ST6.1/EOS16/NH9.14/PS5.6Raising and maintaining awareness of our local space weather: education and public outreach (co-organized)
|Convener: Athanasios Papaioannou | Co-Convener: Jean Lilensten
Space weather is the physical and phenomenological state of natural space environments. The associated discipline aims, through observation, monitoring, analysis and modelling, at understanding and predicting the state of the sun, the interplanetary and planetary environments, and the solar and non-solar driven perturbations that affect them; and also at forecasting and nowcasting the possible impacts on biological and technological systems. It may impact astronaut crews outside the magnetosphere, as well as aviation ﬂight crews and passengers on trans-polar ﬂights. Therefore, solar storms – the drivers of space weather - can be placed in the context of natural hazards. Although the public is becoming aware of space weather, through combined efforts on a multi-scale level, people can still be quite confused and probably have limited understanding of its relevance in their daily lives. Hence, it is of high importance, to discover and understand the physical conditions and processes that produce space weather and its effects, to develop and sustain necessary observational capabilities to mitigate the deleterious effects of severe space weather and to perform quantitative analyses on the probability of space weather risks and their consequences. In order to develop and sustain interest in solar and space physics and ensure nurturing of the public, investment must be made in education and public awareness activities.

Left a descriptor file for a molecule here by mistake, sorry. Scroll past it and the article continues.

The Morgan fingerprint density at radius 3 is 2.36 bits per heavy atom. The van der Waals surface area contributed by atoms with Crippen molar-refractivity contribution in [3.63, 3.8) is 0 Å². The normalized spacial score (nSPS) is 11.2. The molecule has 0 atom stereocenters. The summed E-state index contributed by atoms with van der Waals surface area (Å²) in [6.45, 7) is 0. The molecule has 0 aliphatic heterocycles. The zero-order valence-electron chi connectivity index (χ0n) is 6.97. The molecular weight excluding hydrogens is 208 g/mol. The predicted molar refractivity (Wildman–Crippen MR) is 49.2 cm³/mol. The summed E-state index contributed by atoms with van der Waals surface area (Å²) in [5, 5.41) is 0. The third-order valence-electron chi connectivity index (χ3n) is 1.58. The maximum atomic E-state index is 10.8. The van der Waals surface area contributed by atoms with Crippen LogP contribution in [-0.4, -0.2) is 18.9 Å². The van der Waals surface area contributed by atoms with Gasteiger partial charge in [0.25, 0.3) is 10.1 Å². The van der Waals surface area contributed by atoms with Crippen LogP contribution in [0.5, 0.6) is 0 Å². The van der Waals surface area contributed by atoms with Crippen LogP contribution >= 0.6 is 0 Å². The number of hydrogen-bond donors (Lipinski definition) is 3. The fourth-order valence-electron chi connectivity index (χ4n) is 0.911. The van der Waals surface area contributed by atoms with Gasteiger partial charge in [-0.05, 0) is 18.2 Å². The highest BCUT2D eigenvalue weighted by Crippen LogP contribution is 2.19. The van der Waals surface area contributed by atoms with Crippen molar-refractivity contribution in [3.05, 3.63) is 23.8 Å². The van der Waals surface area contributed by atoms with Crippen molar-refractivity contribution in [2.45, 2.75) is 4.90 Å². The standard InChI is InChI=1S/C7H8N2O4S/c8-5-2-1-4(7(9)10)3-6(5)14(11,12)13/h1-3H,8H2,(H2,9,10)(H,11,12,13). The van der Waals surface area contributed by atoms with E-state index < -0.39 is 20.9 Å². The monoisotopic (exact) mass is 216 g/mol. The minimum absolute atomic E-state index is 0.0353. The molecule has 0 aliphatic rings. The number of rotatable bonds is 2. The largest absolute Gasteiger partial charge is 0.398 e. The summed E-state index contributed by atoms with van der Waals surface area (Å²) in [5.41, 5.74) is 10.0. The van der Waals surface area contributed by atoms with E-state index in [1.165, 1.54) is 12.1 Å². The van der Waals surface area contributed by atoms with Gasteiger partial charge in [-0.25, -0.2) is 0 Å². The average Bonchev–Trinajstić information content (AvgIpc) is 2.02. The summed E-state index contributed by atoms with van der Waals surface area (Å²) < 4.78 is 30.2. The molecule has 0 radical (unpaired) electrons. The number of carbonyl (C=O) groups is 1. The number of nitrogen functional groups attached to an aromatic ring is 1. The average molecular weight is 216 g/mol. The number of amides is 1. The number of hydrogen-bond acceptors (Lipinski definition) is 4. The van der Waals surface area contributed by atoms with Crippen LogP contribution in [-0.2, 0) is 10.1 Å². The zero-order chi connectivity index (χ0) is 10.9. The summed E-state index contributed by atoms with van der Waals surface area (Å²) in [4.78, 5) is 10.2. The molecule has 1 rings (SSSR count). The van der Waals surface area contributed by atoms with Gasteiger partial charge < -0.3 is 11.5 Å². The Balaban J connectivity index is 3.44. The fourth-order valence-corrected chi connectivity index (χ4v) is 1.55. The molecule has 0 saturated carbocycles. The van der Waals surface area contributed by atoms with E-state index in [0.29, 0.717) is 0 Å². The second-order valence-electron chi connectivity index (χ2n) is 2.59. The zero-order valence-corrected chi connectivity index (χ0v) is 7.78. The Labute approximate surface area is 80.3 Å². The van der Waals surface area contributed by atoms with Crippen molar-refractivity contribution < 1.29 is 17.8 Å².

This session aims at promoting space weather in educational institutions in all levels with a view of making the general public aware of its impact without the “crying wolf” syndrome. This last part is of importance as it seems the public is still confused, often inappropriately worried, and insufficiently prepared regarding space weather and its potential impacts. We aim at gathering together scientists with expertise in various fields of solar-terrestrial physics that deal with the effects of solar eruptions on different aspects of space weather; managers, and policy makers that can have an impact on public opinion and thus serve as a contact point with the public. We welcome contributions on all aspects of education and public outreach activities.
"Communicating space weather to policymakers and the wider public" by Dr. Bárbara Ferreira
"The United Nations Basic Space Science Initiative" by Prof. Hans Haubold and Dr. Werner Balogh
Selected presentations will be invited for full papers in the international peer review journal Space Weather and Space Climate